There are multiple aspects of Sadhna Singh Chouhan’s persona that make her eminently more engaging than the wives of other politicians. The facet she most essays for as a public figure is that of a grhinee(housewife), who appropriately follows her husband, Shivraj Singh Chouhan, Madhya Pradesh chief minister, and unfailingly observes karvachauth when women fast and pray for their spouse’s longevity. Although the mama (uncle) appellation sits firmly on Chouhan as he fights for a fourth term as CM, Sadhna is more comfortable being addressed as bahu (daughter-in-law) or bhabhi (sister-in-law) than mami or aunt. Notwithstanding her adopted public relationships, to most people in MP, Sadhna is the eminence grise, the go-to person without showing up as one because she has others to do the job.
Yet, a non-political source close to the Chouhans insisted Sadhna — Kokila to family and friends — was “misunderstood”. “She doesn’t dictate anything to the CM. At times, it takes two days for her to have a proper conversation with her spouse. The CM never discusses political and administrative matters with her. But at home, she’s the boss because she manages a huge staff,” the source said.
The spin-offs from the exemplary patni (wife) strand in the Sadhna narratives are legion: She recently queued up with the hoi-polloi to renew her driving licence at a transport office behind a ghunghator veil and dark glasses to avoid being recognised; she shops for kitchen provisions; prays for four hours daily at a private Ganapati shrine constructed inside the CM’s bungalow; and unfailingly attended the parent-teacher meetings when her sons, Kartikeya and Kunal, were at school. “Haan (yes), whenever I need a sari fall, I walk into Priyanka shop at New Market (in Bhopal) and buy flowers, vegetables and fruits daily from Vithal Market,” Sadhna told Business Standard, while on a campaign walkabout at Rehati village in Budni, the CM’s Assembly constituency.
Sadhna is a tireless campaigner who confines herself to Budni with her older son, Kartikeya. What’s spoken of in Bhopal, albeit sotto voce, is that it was Sadhna who pushed Kartikeya into politics. “She wanted a ticket for him but her husband said ‘no’,” a source said, adding, “It was one of the rare moments when he said ‘no’ to Sadhna.” Anti-incumbency, which is troubling the ruling Bharatiya Janata Party (BJP) this time, forced Kartikeya to step back, especially after a video — showing him and his mother besieged by irate Budni villagers demanding water — went viral.
Whatever be her public image, Sadhna is as political as her husband, knowing what nerve to tap in the voters. As she wended her way through Rehati’s lanes — draped in a blue crepe silk sari, withpallav tethered to her waist to keep the head covered — she pointedly sought out girls as “advertisements” to showcase “Mamaji’s” signature Ladli Laxmi scheme. “I am not into politics,” she asserted, even as her response to a question on whether a fourth term for Chouhan could post a milestone in the state politics was a smile. “I believe Jyoti Basu’s the only other CM to win elections serially,”she said, forgetting that in neighbouring Chhattisgarh, Chouhan’s peer Raman Singh was aspiring likewise to win a fourth term.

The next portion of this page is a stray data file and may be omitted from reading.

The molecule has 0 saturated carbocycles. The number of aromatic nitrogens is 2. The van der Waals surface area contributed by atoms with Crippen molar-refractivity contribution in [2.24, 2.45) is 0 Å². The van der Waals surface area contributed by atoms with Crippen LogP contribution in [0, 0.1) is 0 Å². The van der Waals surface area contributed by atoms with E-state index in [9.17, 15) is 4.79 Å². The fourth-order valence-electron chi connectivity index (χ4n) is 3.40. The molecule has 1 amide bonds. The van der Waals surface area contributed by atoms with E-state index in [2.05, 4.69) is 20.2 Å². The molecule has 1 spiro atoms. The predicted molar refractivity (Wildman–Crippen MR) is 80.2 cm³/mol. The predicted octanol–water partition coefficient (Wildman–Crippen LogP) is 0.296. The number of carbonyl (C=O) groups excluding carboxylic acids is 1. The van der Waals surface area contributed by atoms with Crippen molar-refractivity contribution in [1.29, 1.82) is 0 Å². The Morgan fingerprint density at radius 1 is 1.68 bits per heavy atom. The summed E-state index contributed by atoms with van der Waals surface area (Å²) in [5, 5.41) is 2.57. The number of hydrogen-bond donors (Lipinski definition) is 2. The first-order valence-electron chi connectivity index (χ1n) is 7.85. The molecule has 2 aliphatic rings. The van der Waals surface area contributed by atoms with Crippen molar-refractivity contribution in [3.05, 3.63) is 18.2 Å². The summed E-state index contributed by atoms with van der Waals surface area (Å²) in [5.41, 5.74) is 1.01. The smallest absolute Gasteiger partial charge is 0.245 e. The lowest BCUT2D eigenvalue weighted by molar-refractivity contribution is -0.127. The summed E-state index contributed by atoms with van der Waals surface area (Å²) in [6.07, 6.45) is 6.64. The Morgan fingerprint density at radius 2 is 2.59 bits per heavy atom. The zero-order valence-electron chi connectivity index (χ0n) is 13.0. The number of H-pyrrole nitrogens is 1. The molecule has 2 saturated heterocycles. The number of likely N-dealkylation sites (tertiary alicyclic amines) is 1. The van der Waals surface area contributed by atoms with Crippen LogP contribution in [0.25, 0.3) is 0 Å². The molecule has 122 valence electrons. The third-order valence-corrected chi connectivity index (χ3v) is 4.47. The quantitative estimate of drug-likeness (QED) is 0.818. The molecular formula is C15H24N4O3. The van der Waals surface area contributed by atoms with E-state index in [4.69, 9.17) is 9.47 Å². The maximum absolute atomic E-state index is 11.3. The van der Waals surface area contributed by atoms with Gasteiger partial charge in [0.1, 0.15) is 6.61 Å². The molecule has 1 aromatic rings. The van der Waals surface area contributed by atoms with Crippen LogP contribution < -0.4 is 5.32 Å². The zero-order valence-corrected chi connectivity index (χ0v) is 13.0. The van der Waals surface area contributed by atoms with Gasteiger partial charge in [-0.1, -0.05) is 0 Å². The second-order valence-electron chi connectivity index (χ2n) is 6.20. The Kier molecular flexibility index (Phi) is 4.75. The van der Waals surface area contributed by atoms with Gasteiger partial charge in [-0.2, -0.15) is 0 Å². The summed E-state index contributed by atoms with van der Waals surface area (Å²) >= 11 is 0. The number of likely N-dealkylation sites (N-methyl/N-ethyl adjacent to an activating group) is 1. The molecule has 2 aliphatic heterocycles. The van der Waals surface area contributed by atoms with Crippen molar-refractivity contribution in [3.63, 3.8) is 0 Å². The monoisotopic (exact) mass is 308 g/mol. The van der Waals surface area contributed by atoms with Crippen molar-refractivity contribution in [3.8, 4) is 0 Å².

In 2010, she was appointed vice-president of the MP BJP’s Mahila Morcha (women’s wing). In 2018, she became national president of the Kirar or Kirad-Rajput Samaj. The Kirars constitute a backward sub-caste that was not well known until Chouhan’s success. In April 2018, Sadhna addressed the Kirars in Bhopal from where she proclaimed she was a daughter of Maharashtra, a bahu of MP and owed the honour bestowed on her to Rajasthan. Apart from MP, the Kirars count in Maharashtra, Chhattisgarh and Rajasthan.
Sadhna was born and raised in Maharashtra’s Gondhia, as a result of which she speaks Marathi fluently. Chouhan was determined to remain an unmarried Rashtriya Swayamsevak Sanghpracharak until his younger sister found a match in Sadhna, arranged a meeting and overturned her brother’s decision. They married in May 1992 at a community centre in Bhopal.
Sadhna’s never remained distant from controversy. From the “dumper” scam to her alleged patronage to the mining cartel and later “Vyapam”, which entangled and singed the Chouhan dispensation for irregularities committed by the MP Professional Examination Board, she pretty much figured everywhere. When the “dumper” scam was flagged by the Opposition before the 2008 elections, Chouhan wanted Sadhna to stay aloof from his campaign. A well-wisher said, “I advised him not to do that because that would mean an admission of her guilt. He listened to me and she is by his side most of the time.”
Sadhna and her brother, Sanjay Singh Masani, allegedly worked as a duo at the CM’s residence with Chouhan’s cherry-picked bureaucrats. “India’s top industrialists ate out of their hands,” a Bhopal observer said. At the acme of his power, Masani, a civil construction contractor, got his hands into everything lucrative: Mining, Vyapam, films (he portrayed a cameo in Padman) and, tobacco.
Masani staged a coup de maitre when he joined the Congress just before the polls and was gifted a ticket from Waraseoni. Those close to MP’s first family say Masani would not have done it without her consent. The grapevine has it that the Chouhans have “bought insurance” in case the elections spring a nasty surprise for them.
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